1)  First, Joe Biden won the US presidency but Democrats failed to gain control of the Senate. For many investors that was close to the perfect result, ejecting the erratic, norm-shattering Donald Trump but stymieing the more radical parts of the Democratic agenda — such as heavy corporate tax increases. While another big dose of fiscal stimulus may be trickier to pass, this will mean that the Federal Reserve is more likely to keep its foot on the monetary pedal. “Gridlock is Goldilocks,” was the pithy title of one Wall Street analyst’s note on the subject. That President Donald Trump’s refusal to accept the result has failed to trigger any significant unrest has added to investors’ relief

 2) Then, BioNTech-Pfizer, Moderna and Oxford university-AstraZeneca announced that they had developed coronavirus vaccines that were in most cases more effective than expected. This provided an enormous jolt to global markets, which could contemplate a gradual economic normalisation next year, with pent-up demand and super-easy monetary policy fuelling a huge growth spurt. Reports of corporate profits rebounding have reinforced the optimism.

3) And to cap it off, last week it emerged that Mr Biden would name former Federal Reserve chair Janet Yellen as his Treasury secretary. That raises the prospect of co-ordinated and aggressive fiscal-monetary policymaking to combat the economic damage wreaked by Covid-19, further delighting investors. Some refer to Ms Yellen as the “Fairy Godmother of the Bull Market” when she was chair of the central bank in 2014-18, due to her dovish views, and reckons her re-emergence as an influential policymaker is another positive sign for equities. All this on top of a base of extraordinary aggressive stimulus measures over the past several months that continue to send money sloshing around the financial system.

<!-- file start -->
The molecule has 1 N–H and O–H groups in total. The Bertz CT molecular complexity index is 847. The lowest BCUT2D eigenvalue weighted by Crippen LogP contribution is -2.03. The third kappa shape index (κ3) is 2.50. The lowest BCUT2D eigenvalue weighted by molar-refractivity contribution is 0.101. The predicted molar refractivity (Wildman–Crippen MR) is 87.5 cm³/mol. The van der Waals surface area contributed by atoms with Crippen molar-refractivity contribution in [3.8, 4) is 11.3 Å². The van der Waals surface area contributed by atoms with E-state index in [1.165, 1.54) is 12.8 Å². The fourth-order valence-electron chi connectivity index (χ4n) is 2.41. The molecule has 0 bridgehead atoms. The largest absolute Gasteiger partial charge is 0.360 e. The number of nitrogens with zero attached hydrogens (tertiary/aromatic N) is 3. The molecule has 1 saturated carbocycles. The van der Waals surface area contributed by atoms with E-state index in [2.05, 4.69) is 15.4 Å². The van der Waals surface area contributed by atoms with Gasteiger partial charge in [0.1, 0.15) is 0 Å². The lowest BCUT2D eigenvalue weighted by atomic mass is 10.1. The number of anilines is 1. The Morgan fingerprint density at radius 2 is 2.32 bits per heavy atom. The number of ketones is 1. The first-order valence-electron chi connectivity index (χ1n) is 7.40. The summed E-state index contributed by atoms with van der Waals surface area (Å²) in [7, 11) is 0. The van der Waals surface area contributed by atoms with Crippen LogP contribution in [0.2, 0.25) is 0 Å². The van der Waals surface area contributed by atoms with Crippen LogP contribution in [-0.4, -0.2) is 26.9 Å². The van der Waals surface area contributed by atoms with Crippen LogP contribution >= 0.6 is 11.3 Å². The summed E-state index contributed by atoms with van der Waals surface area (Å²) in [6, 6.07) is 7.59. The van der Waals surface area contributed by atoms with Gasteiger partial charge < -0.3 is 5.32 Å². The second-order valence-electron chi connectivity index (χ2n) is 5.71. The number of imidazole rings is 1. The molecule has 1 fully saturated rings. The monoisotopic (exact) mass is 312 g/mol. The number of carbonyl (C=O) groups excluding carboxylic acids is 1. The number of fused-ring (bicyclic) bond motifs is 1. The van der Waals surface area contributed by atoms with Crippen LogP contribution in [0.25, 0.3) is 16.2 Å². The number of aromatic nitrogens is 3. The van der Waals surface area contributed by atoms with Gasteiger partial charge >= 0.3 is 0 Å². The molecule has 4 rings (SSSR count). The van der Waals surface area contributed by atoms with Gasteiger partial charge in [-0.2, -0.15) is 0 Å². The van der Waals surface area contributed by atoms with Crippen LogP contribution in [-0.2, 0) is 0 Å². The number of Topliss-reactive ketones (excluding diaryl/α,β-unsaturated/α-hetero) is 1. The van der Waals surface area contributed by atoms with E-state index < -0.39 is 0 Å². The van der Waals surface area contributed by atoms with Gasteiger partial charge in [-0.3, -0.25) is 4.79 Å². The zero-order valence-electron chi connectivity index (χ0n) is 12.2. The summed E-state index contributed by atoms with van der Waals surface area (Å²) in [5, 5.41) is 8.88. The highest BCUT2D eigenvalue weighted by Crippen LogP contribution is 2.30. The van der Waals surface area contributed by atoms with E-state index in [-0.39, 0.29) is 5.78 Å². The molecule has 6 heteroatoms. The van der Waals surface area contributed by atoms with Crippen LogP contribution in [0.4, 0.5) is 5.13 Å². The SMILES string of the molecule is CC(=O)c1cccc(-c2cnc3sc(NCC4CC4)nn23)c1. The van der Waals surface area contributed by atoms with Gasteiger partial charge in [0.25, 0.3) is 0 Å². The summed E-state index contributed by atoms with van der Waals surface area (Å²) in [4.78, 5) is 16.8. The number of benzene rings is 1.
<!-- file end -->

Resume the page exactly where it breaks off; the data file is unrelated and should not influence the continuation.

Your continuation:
The combination of factors has been electrifying. Fund managers have not been as hopeful that economic growth and corporate profits will improve since 2002, according to a widely-followed Bank of America survey. Their cash reserves have dropped by 1.8 percentage points in the past seven months — the fastest slump on record — to nearly 4 per cent. The survey showed that fund managers’ optimism on stocks has jumped to the highest since early 2018, when markets were basking in the glow of Mr Trump’s corporate tax cuts.